What time was it by the time you got back?
I don’t know, 8:00? So, that was just a very foolish thing to do, to drop into terrain in one of the most extreme places to ride in Europe without a rope, without a harness, with someone you’ve never ridden with before, and, yeah… but it worked out fine and we only went down a couloir with a 30-foot cliff. And a few other smaller ones. But we could have very easily gotten into a choke… Fortunately, you can just call a helicopter there and they’ll long-line you out, but…
Have you had to do that much?
No. Never. But I know a lot of people that have. And you feel like an idiot when you do something like that. It’s one thing if you do it and you get hurt, somebody breaks a leg. It’s another thing when you just do something as foolish as that and then in the newspaper the next day in Chamonix it’s, “Freeride World Tour Riders… are retarded.”
Did you hear about what happened here over the winter, with the woman from New York in the White Mountains? It was sad, but so weird.
So, this woman comes up from New York and she wants to hike between two of the mountains in the Presidentials. It was the worst weather I think we had all winter. It was like 100-something mile-per-hour winds [at the top of Mt. Washington] and so cold, like -79 wind chill. Nuts. So her husband drops her off and within a few hours, her emergency beacon is going off, and I don’t know if this is possible, but from what I understand, it sounded like the crazy weather was interfering with the signal and they couldn’t find her, and the helicopter was having problems because of the weather, and all of this stuff, and they found her a day or two later and she had died from exposure–apparently pretty quickly. And there was this whole big thing, like, why was she going? I mean, I think people were kind of annoyed by the resources used and that other people were put at risk to try and help her…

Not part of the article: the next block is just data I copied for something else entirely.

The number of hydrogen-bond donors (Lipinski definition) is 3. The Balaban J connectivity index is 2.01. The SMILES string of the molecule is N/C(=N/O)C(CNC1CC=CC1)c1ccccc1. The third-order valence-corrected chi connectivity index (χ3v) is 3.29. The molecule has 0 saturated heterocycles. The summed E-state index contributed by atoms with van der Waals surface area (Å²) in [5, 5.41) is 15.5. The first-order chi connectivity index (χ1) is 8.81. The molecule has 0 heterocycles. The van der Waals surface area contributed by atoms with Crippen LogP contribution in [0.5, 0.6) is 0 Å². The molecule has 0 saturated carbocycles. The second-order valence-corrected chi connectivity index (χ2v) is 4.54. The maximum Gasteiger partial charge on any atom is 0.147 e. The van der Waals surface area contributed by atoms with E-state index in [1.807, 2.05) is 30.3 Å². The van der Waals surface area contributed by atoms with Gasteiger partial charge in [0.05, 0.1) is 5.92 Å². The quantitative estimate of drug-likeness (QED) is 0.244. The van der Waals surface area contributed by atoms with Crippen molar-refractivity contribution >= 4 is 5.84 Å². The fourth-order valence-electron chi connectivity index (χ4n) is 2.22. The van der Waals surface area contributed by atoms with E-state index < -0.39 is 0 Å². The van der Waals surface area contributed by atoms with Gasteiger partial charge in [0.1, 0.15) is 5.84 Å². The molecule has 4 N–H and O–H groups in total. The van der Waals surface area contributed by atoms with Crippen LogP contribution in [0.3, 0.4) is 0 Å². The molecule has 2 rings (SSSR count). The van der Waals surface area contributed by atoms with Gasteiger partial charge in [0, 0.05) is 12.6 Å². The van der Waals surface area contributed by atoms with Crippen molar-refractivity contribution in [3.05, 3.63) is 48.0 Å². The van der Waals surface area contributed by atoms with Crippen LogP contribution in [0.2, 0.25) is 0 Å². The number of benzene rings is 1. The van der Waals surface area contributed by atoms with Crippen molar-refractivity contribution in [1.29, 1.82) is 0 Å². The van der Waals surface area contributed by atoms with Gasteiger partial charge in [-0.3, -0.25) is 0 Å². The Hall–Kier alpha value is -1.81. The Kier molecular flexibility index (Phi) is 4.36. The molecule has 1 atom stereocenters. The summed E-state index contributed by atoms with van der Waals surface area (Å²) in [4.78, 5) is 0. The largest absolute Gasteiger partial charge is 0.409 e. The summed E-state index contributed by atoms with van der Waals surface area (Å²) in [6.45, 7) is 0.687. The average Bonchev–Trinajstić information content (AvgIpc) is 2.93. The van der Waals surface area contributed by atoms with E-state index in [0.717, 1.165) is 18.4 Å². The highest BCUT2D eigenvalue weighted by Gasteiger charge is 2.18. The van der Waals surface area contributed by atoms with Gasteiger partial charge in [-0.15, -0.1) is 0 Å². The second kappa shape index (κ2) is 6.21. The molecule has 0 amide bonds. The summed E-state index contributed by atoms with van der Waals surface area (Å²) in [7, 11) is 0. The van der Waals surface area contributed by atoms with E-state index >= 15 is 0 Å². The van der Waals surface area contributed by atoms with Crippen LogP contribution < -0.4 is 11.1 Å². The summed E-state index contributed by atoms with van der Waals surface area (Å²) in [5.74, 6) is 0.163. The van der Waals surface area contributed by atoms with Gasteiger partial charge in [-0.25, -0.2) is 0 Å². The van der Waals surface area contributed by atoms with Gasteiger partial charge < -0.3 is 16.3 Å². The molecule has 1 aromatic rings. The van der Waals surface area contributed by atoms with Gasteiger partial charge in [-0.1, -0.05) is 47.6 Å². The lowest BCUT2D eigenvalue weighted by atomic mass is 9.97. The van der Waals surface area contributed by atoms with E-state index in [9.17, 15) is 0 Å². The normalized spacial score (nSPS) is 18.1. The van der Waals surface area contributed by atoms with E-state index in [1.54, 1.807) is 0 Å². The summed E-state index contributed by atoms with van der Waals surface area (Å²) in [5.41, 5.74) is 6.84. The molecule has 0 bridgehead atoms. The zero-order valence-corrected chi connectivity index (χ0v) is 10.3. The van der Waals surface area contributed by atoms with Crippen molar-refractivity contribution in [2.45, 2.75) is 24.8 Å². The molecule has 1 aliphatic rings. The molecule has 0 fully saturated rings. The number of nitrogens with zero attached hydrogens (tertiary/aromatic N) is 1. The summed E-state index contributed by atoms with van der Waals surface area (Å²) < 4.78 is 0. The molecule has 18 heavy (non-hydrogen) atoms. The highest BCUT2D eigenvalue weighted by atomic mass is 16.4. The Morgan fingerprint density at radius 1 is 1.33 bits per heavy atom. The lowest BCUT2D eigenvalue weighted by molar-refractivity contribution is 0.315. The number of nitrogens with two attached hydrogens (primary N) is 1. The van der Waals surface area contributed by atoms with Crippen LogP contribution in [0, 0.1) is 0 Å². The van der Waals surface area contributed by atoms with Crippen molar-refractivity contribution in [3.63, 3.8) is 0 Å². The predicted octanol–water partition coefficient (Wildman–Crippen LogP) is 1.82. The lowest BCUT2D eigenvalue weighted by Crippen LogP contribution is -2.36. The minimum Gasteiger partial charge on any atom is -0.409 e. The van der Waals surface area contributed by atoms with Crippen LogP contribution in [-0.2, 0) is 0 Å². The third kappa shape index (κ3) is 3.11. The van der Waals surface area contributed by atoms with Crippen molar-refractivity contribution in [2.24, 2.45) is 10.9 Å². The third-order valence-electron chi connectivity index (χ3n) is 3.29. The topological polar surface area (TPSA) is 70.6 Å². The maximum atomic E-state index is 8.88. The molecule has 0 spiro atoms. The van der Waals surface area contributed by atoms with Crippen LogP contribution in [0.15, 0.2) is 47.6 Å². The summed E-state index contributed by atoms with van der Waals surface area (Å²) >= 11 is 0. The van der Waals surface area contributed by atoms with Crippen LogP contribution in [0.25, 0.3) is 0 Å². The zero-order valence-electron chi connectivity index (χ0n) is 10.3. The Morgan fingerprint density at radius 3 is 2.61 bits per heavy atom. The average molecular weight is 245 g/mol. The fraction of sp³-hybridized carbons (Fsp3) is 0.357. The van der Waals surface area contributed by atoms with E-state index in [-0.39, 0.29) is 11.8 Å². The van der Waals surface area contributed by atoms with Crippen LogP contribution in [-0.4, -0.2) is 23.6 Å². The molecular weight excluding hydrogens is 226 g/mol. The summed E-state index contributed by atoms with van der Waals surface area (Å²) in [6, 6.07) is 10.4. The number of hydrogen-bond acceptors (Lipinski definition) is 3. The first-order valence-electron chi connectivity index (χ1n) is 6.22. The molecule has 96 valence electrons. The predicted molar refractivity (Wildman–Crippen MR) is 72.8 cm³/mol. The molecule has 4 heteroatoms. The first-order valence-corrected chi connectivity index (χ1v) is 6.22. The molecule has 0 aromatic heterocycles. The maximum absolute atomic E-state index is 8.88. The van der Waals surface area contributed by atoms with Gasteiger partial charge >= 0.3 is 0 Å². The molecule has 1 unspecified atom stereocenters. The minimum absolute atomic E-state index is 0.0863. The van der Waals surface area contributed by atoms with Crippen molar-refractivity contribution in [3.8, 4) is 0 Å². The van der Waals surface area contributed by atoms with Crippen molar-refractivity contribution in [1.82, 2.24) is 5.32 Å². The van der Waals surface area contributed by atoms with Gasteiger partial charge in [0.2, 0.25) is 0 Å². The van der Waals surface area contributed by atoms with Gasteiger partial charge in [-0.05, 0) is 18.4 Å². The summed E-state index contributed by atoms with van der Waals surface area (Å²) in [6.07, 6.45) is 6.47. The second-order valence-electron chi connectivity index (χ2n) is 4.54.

I have two things to say about that. One is that you get somebody who has this idea in her head, and she says, okay, I’ve been training for six months to do this Presidential walk, climb Everest, climb Denali, swim 1,000 miles–whatever the thing is. You get to that moment where you actually have to take the first step, and there’s so much force behind it–all of this pressure that, pretty much, you’ve put on yourself. When you take the first step, everything’s telling you, “No, it’s negative 79 degrees outside, the forecast is terrible,” and people have told you this is a really bad idea, but you can’t separate that from this momentum that’s been building behind you. And for people who are not in that position all the time, I feel like it’s hard to say no. Even people who are in that position all the time–that’s one of the hardest things that we have to do on the mountain and, I feel like I’ve gotten a lot better at that in the past couple of years: Just saying no. Knowing that on certain days, I don’t want to be dropping 40-foot cliffs, I don’t want to be chasing certain guys around the mountain, because my body or my mind–something–is not sharp enough. That’s a hard decision to make, but if you’re not in that position all the time, it’s almost impossible to say no, so I think that she would have suffered from that.